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Facebook says Flash security woes could hurt its business

Facebook says Flash security woes could hurt its business

Security vulnerabilities in Flash could affect the use of Facebook games, the company said in a filing

Facebook's News Feed.

Facebook's News Feed.

Earlier this month, a security vulnerability in Adobe Flash compelled Google and Mozilla to temporarily block the plug-in from their browsers. Now, Facebook says the problems with Flash could hurt its bottom line.

In a filing with U.S. regulators on Friday, Facebook said security issues with Flash could harm the revenue it collects from its Payments service. That's because social games on Facebook rely on Flash, and they're also the source for substantially all the revenue it gets from Payments.

The company listed the concern for the first time among the "risk factors" in its quarterly filing. Public companies in the U.S. are required to disclose such risks to investors. It doesn't mean Facebook's revenue from Payments is about to collapse, but it means it's enough of a concern that Facebook felt the need to disclose it.

"In July 2015, certain vulnerabilities discovered in Flash led to temporary interruption of support for Flash by popular web browsers," the company wrote in the filing with the U.S. Securities and Exchange Commission. "If similar interruptions occur in the future and disrupt our ability to provide social games to some or all of our users, our ability to generate Payments revenue would be harmed.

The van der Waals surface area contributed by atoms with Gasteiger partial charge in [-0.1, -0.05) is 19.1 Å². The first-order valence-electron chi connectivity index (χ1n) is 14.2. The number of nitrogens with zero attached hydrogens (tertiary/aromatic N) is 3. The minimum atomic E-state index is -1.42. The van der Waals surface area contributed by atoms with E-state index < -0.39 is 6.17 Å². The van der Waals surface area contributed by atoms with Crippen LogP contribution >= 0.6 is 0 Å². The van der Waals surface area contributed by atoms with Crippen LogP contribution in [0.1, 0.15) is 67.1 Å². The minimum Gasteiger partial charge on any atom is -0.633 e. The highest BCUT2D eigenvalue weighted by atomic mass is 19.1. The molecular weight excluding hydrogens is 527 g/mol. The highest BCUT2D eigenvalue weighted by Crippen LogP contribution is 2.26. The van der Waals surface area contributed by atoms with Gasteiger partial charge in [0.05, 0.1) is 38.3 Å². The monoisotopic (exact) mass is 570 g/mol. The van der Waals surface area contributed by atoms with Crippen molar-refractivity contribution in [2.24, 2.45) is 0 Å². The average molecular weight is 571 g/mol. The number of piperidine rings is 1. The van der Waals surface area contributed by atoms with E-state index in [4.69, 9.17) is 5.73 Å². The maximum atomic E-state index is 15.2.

Spokespeople for Facebook and Adobe declined to comment.

Earlier this month, Alex Stamos, Facebook's chief security officer, said on Twitter that Adobe should announce an "end-of-life" date for Flash. The remark drew a lot of attention and has been re-tweeted more than 2,400 times.

One reason Facebook hasn't ended support for Flash is the large number of developers still creating games with it, said Jerome Segura, senior security researcher at Malwarebytes Labs, a division of the Internet security vendor.

"There are people in the gaming industry who are still very attached to Flash," he said.

Flash is still widely used in web browsers, though sites are increasingly supporting alternatives like JavaScript and HTML 5. Besides Flash, Facebook also supports HTML and Unity on the desktop.

Zach Miners covers social networking, search and general technology news for IDG News Service. Follow Zach on Twitter at @zachminers. Zach's e-mail address is zach_miners@idg.com


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